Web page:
Girl Scouts must invest a minimum of 80 hours in their Gold Award project and document the entire process, but Thompson notes that nearly every Gold Award recipient goes above and beyond the eighty hours because they are motivated, dedicated and the project reflects “something they love to do.”  Isabella spent between four and five months creating her project.

“First, we walk them though the process. The girls identify an issue, investigate it thoroughly and write a proposal,” Thompson says. “The proposal goes before a committee, and they approve the project and push it forward.  From there, the girls start working on their Gold Award.  It’s important that they build a team and investigate all of the steps necessary to make the project a success.”

At the end of the process, the girls meet with the Award Committee. They share what they learned, describe how they achieved their objectives, how the project benefits the community and how it changed them. 

“My project helped me build up my confidence and made me realize that adults will take me seriously even though I am a teenager,” Isabella says.  “I talked to a retired Friend of the Court referee to make sure I had the right information.  I was reaching out to tons of people all over the United States and I got so many letters back saying how they were using my resources in their courtroom.  I also got a string of emails asking when the book would be available.”

Leadership Learned Throughout the Girl Scout Journey

“The biggest thing girls learn through their Gold Award projects are leadership skills,” says Kenyatta Juniel, a mentor for the GSSEM Gold Award program who works for the United States Army.

“Each girl is solely responsible for ensuring their project is completed and they lead every aspect of it,” Juniel says.  “They are meeting with their peers and community leaders, elected officials and school district officials.  They are able to put themselves in a room and really make an impact.”

In 2020, one of the GSSEM Gold Award recipients created “STEM Without Boundaries,” a program designed to introduce young girls to STEM, breaking down barriers at an early age.  Maansi Nema designed and developed three STEM nights for students in the Novi School District.  The events reached more than 2,000 students and changed her life.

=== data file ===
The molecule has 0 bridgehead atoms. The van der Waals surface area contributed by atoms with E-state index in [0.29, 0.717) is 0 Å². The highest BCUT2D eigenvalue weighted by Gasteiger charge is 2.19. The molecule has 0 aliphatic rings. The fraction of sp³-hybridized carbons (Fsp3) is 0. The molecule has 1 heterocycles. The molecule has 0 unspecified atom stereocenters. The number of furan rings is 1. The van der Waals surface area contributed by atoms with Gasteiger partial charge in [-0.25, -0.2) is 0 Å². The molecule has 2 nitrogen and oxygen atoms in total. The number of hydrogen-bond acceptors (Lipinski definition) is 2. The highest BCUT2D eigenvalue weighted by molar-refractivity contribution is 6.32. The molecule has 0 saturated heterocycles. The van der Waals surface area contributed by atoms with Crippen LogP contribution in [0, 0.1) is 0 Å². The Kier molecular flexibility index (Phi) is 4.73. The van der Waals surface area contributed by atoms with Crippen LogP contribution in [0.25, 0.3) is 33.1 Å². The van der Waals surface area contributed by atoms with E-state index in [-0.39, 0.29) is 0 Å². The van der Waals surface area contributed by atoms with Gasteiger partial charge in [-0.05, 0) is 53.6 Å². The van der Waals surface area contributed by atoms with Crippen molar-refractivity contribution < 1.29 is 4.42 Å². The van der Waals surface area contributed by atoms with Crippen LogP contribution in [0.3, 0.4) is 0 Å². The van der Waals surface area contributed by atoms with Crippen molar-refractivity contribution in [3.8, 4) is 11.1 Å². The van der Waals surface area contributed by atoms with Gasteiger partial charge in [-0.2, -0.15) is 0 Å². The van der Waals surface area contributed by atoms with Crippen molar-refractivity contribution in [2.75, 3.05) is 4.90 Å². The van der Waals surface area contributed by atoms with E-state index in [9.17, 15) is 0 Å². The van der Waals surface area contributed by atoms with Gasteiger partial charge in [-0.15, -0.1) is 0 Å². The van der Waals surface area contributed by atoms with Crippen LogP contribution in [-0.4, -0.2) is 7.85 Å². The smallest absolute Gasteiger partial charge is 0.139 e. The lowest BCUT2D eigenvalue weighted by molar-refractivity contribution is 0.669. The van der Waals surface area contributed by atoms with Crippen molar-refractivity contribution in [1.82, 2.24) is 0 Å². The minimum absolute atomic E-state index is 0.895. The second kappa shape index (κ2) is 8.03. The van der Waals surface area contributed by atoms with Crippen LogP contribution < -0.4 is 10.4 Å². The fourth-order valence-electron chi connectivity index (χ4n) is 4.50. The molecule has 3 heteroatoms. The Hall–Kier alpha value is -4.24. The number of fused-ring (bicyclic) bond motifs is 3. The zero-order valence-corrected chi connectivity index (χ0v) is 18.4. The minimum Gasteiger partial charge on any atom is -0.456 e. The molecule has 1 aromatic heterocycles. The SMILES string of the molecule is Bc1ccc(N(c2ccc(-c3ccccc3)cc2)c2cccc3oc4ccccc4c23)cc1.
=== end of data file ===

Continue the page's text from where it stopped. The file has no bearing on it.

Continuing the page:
“Maansi went on to create a nonprofit organization called “STEM Without Boundaries” and she is now leading a nonprofit board full of adults,” Juniel says.  “This work has given her the confidence to lead in many other future situations.”

Thompson agrees and adds that leadership skills are part of the entire Girl Scout journey. She believes the Gold Award is the culmination of the Girl Scout experience in which girls positively impact their communities as well as themselves. Thompson says it’s not uncommon for the Gold Award to lead to a lasting connection with Girls Scouts, including acting as a Gold Award mentor like Juniel.

“My summer intern earned her Gold Award in 2018.  She earned her Gold, was named the GSSEM Young Woman of Distinction, and was a National Gold Award Girl Scout by the national organization Girl Scouts of the USA. Girl Scouting never leaves you.  You are always looking to give back in ways that people gave to you.  What these girls are doing is phenomenal,” Thompson says.

Isabella says she will stay involved and would encourage others to join Girl Scouts because “it’s a fabulous way to make lifelong friendships and help your community at the same time.  I also would tell girls that it taught me how to be a leader.  I have been a Girl Scout since kindergarten and it’s always been one of my favorite things to do.”

To learn more about the Gold Award, visit Opportunities to help fund Gold Award projects or volunteer to mentor and support a prospective Gold Award Girl Scout are also available.